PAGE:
A new rule: digital payments and virtual currencies
The Regulatory Framework for Stored Values and Electronic Payment Systems in a nutshell.
The Central Bank of the UAE on the 1 January 2017 issued the Regulatory Framework for Stored Values and Electronic Payment Systems. These regulations are aimed at facilitating the increased adoption of secure digital payments by introducing a mandatory licencing and related compliance regime for certain electronic payment service providers operating in the UAE. Digital payment service providers in the country must now comply with a range of new rules including those relating to licencing, data protection and outsourcing.
As global legal firm DLA Piper explained in a comprehensive commentary on the matter, the regulations are designed to create a safe and secure digital payment system in the UAE. Amongst other things, the guidelines establish a new licencing regime for digital payment service providers (PSPs). It regulates the protection of user data, including prohibition of storage of user data outside of the UAE. It also requires PSPs to enter into customer service agreements with every user of their service as well as create rules for the outsourcing of services by PSPs to third parties.
Organisations that are involved in digital payments are urged to study the regulations closely to determine the applicable compliance requirements and create and implement a suitable compliance programme. Based on DLA Piper’s commentary, the new regulations provide a one-year grace period for organisations that has been providing digital payment services in the UAE prior to the commencement of the new regulations to ensure they are fully compliant. Failure to do so will expose themselves to the risk of being ordered to cease provision of these services by the central bank.
With the exception of commercial banks, all PSPs must apply for and obtain a licence covering one of the following PSP categories—retail PSP, micropayment PSP, government PSP, or non-issuing PSP. Commercial banks that wish to offer digital payment services need only obtain an authorization from the Central Bank, rather than separately apply for a specific licence. DLA Piper points out that the details of the application process for a licence has not yet been published. However, the projected timeframe for the Central Bank to respond is three months from receipt of the completed application.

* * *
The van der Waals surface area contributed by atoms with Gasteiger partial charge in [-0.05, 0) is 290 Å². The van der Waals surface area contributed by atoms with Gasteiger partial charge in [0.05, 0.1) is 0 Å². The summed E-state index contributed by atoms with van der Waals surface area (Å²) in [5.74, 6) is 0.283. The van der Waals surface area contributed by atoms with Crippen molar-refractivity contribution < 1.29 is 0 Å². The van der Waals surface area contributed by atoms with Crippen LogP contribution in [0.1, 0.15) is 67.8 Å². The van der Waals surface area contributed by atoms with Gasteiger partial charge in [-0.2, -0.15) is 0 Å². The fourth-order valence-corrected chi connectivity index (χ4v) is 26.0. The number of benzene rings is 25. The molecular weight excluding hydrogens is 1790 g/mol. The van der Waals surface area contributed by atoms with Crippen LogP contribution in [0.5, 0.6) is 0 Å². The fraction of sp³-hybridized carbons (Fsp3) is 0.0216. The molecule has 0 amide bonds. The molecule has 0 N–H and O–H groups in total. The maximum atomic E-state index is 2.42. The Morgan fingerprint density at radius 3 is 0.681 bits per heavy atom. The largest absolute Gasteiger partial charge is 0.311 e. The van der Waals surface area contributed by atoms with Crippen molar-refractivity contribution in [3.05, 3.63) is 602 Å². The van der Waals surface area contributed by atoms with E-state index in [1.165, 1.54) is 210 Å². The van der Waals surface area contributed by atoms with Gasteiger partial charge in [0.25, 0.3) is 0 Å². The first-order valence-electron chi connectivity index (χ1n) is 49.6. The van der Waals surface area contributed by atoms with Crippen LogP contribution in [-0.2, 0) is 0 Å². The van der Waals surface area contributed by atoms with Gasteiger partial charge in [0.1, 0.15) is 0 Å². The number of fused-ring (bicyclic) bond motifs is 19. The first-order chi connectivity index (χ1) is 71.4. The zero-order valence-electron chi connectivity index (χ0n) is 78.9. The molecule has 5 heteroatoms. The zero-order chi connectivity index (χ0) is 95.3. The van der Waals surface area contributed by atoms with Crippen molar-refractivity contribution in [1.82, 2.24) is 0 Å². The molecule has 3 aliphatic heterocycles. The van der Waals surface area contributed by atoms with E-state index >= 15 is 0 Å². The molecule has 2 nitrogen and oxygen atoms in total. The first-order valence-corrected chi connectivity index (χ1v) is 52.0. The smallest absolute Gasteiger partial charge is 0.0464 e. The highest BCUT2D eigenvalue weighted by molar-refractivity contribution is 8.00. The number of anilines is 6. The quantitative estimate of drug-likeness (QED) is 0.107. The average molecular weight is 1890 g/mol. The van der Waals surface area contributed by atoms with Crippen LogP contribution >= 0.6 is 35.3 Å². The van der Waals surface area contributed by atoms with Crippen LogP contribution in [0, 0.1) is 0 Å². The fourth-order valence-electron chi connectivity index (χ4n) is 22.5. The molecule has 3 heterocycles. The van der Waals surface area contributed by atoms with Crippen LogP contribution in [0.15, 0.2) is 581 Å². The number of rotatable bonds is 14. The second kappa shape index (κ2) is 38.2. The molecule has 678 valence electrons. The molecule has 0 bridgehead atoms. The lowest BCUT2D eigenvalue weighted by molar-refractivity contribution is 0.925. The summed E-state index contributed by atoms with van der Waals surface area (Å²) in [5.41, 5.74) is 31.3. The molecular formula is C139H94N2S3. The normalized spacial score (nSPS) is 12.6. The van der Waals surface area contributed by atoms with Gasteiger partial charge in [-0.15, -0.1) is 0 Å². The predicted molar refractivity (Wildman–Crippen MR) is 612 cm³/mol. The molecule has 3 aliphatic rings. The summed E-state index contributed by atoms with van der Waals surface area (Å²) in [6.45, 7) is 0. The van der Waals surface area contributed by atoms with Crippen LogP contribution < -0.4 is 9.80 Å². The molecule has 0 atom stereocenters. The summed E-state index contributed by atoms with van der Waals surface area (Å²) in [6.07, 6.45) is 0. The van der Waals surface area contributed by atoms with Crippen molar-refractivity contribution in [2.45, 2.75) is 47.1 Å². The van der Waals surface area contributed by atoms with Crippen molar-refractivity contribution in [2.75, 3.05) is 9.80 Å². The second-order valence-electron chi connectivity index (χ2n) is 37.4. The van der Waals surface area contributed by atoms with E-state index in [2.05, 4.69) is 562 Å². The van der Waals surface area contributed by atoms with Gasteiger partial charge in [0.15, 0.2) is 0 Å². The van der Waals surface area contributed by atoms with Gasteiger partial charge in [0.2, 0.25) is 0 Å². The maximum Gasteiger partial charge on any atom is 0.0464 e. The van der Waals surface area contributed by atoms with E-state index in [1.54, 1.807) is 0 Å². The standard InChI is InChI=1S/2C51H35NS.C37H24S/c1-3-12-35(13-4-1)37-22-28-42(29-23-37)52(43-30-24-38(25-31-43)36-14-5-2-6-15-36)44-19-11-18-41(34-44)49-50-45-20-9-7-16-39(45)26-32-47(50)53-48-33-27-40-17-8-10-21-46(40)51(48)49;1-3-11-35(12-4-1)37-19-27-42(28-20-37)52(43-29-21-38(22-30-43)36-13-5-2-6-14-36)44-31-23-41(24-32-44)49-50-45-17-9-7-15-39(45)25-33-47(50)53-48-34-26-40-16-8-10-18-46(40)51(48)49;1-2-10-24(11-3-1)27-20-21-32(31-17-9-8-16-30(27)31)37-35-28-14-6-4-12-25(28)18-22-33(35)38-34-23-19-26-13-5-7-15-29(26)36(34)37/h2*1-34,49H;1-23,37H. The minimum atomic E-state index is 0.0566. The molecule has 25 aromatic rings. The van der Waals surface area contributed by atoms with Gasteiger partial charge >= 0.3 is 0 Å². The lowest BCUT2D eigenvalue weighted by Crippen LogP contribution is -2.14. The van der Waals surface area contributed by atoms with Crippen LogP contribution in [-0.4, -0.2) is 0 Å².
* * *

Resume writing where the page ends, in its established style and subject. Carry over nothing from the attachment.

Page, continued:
In terms of data protection, PSPs must comply with strict rules regarding the storage of identification data and transaction records of users. These rules include the requirement to store and retain all user and transaction data exclusively in the UAE (excluding UAE financial free zones) for a period of five years from the date of the original transaction.
Similar to the data protection requirements, while PSPs may enter into outsourcing contracts with third parties, the outsourced services must only be carried out within the UAE (excluding UAE financial free zones). Additionally, unless an exception applies, central bank approval is required three months before the implementation of any operational function outsourcing and a range of safeguards must be put in place depending on whether the outsourcing involves critical operational functions or material operational functions. Whether such approval can be obtained prior to the commencement of a procurement activity was not addressed in the regulation.
One pertinent fact under the regulation is the explicit prohibition of virtual currencies. The regulation clearly states that all virtual currencies, and any virtual currency transactions, are prohibited. The legislation defined virtual currency as any type of digital unit used as a medium of exchange, a unit of account, or a form of stored value. It does not include a digital unit that can be redeemed for goods, services and discounts as part of a user loyalty or rewards programme with the issuer and cannot be converted into a fiat or virtual currency.
In addition, the regulations also seek to establish a further category of service provider; namely, a Payment System Operator. Explaining this in a paper, leading multinational law firm, Dentons, elucidated that it is an entity that operates a fund transfer system or any other system that facilitates the circulation of digital money. This entity may apply for its payment system to become a ‘Designated Payment System’ (defined as one that is designated by the central bank as being ‘systemically important’).
While further detail on these ‘Designated Payment Systems’ seems to be pending by way of subsequent central bank instruments, according to Dentons, the key significance of it appears to rest in the payment settlement process mandated by the regulations. Under the regulations, all payment transactions shall be settled through a settlement institution—which is in turn defined as either a Designated Payment System by the Central Bank, or a commercial bank providing settlement services.
It should also be noted that the regulations set out a number of additional and quite comprehensive further obligations on PSPs that are clearly motivated by the central bank's drive for effective consumer protection in the digital payment economy. Dentons opined that these include detailed user registration requirements, transaction and spending limits, PSP liability provisions, minimum prescribed terms for user contracts, technical security requirements, data privacy and protection controls as well as the above-mentioned requirements for effective all-around governance and compliance policies.